Amy vs Fruit: Popping my cherry

 

Amy vs Fruit cherries

Part one: Cherry on top

Of course, there had to be cherries before the summer was through.

These particular cherries are big, juicy British cherries from Sainsbury’s, and I’m going to make a confession: I thought cherries were smaller than this. And shinier. And more fluorescent.

Okay, so I guess I’ve only really paid attention to glacé cherries before, and by pay attention I mean carefully pick them off whatever perfectly good ice cream sundae they are ruining.

But these look totally different. I’m quite excited. I’m a cherry virgin, but I’m ready to pop.

(I’m so sorry.)

I have taken the week off work to enjoy the summer holidays before the school term starts and my education-based job gets busy again. As luck would have it, on the day that I decide to try the cherries, Hattie is also home from work – unfortunately that’s because she has the plague, as you may remember from last week.

Being the excellent best friend that I am, I risk almost certain death by joining her sick bed and helping her to marathon The West Wing. I bring the cherries. She needs vitamins.

I’m a bit wary about the stones inside these things (what if I accidentally choke on one?) but it’s very easy to bite around them. And best of all, the cherries taste amazing. They are juicy and sweet, with all the best flavours of fruit, and none of the nastiness. The dark juice stains my fingers, so I lick it off and try not to get it on the bedsheets.

And if that’s not sexy enough for you (cut to Hattie coughing up a lung next to me) here’s a gif of Beyoncé.

Beyonce cherry

Update:

“Have you eaten any more fruits lately?” asks my brilliant nan on the phone a couple of days later.

“I have! I ate cherries!” I respond proudly.

“Ooh, lovely,” she says. “Did you wear them as earrings?”

“Um… sorry?”

“Oh, we all used to do it in the sixties,” she insists. “Everyone had gone a bit mad, you know. That was the best decade, I think.”

And then we started talking about how rubbish the government is. And that, my friends, is why she is the best nan in the entire world.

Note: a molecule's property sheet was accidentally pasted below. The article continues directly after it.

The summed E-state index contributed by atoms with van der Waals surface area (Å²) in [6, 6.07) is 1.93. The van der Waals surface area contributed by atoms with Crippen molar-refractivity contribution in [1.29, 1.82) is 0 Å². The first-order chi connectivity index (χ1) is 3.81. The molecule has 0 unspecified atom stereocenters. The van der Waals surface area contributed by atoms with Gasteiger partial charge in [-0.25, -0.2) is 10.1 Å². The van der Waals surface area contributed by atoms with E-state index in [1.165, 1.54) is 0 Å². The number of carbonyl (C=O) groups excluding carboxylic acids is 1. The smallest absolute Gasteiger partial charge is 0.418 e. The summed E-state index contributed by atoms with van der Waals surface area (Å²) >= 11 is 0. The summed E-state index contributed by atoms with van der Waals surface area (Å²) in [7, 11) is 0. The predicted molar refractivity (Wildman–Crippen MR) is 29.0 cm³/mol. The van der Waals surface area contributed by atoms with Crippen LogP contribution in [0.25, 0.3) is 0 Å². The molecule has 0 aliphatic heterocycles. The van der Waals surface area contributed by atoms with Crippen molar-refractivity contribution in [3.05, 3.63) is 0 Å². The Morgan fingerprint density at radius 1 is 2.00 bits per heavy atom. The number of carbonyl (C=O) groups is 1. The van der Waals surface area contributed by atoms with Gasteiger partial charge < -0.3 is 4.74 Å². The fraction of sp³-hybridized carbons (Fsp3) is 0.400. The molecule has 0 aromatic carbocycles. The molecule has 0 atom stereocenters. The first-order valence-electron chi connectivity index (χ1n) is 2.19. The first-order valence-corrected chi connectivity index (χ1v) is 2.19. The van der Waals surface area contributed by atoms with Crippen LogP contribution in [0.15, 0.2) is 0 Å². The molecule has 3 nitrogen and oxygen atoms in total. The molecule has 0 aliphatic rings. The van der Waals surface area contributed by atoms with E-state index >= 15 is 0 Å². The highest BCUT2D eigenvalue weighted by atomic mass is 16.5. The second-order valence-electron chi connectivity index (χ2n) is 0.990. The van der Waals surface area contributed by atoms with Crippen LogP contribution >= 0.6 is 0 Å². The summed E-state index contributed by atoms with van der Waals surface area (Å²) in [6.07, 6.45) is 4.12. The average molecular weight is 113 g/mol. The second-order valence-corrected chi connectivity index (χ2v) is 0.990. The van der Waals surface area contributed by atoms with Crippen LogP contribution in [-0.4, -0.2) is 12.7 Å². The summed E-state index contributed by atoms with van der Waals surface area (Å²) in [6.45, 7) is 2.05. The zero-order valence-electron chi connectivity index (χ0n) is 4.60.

Part two: Great British BABE Off

Loaf ingredients

I assume that as civilised human beings of earth, we can all agree that there is nothing – NOTHING – better than the giddy excitement of seeing Mel and Sue standing in a field making convoluted puns about cakes.

This summer, as the media hysterically prophesises the end times in the form of a bearded Islington MP, as Boris Johnson chuckles to himself around a deadlocked union negotiating table, and as the sun gives up at noon every day, Wednesday nights have become a beacon of hope.

What awkward face will Nadiya pull next? Which soft-spoken husband will melt Mary Berry’s heart with a sprig of rosemary? How long before Flora mentions a trip to Florence or her family’s Aga? The warm-hearted, non-threatening tension is a mid-week gift.

How better to celebrate the delights of this, our one true national treasure (soz Stephen Fry), than to try my hand at a recipe by Paul Hollywood himself?

Specifically, this one: a chocolate and cherry loaf.

There’s a lot of waiting around for things to prove in this recipe, but as I said, I actually have some real time to play with for once.

And as most of the difficult parts just involve being patient, this recipe is surprisingly easy.

Step one: Put your 500g of plain flour in a bowl. Add salt and oil to one side, and yeast to the other. I bought eight sachets of yeast for this one recipe, so if you have any yeasty recipe recommendations, let me know.

Step two: Slowly add water, mixing as you go. Paul specifically tells you to mix with your hands, and I am only too happy to oblige. I’ve never understood the appeal of baking without getting your hands dirty. Where’s the fun?

Step four: Knead the dough for 4-7 minutes. At first I thought the mixture was too wet, but the flour on the work surface soon sorts that out.

Cherry dough

Step five: Add the cherries and the chocolate. This is actually quite difficult, because the dough has become so springy and smooth that the cherries just sort of… roll off it. In the end, the solution seems to involve just enveloping the dough over and around as many of them as possible.

Step six: Put into the mixing bowl, cover with a tea towel and leave to prove for an hour or so.

Step seven: IT HAS RISEN.

Step eight: Split the new, bigger dough into two strands and plait them. Think that sounds like witchcraft? Me too. This video helped a little.

Dough proves

Step nine: Put on a baking tray, put in a plastic bag, and leave to prove for another hour.

Step ten: IT’S TWICE THE ORIGINAL SIZE AND SCIENCE IS AMAZING.

Step eleven: Bake.

Not gonna lie, the end result was great. Hattie ate hers with butter (of course) but it was just as good without. If you have a few hours to kill and you want to make your kitchen smell amazing, this is a lot of fun.

Cherry loaf

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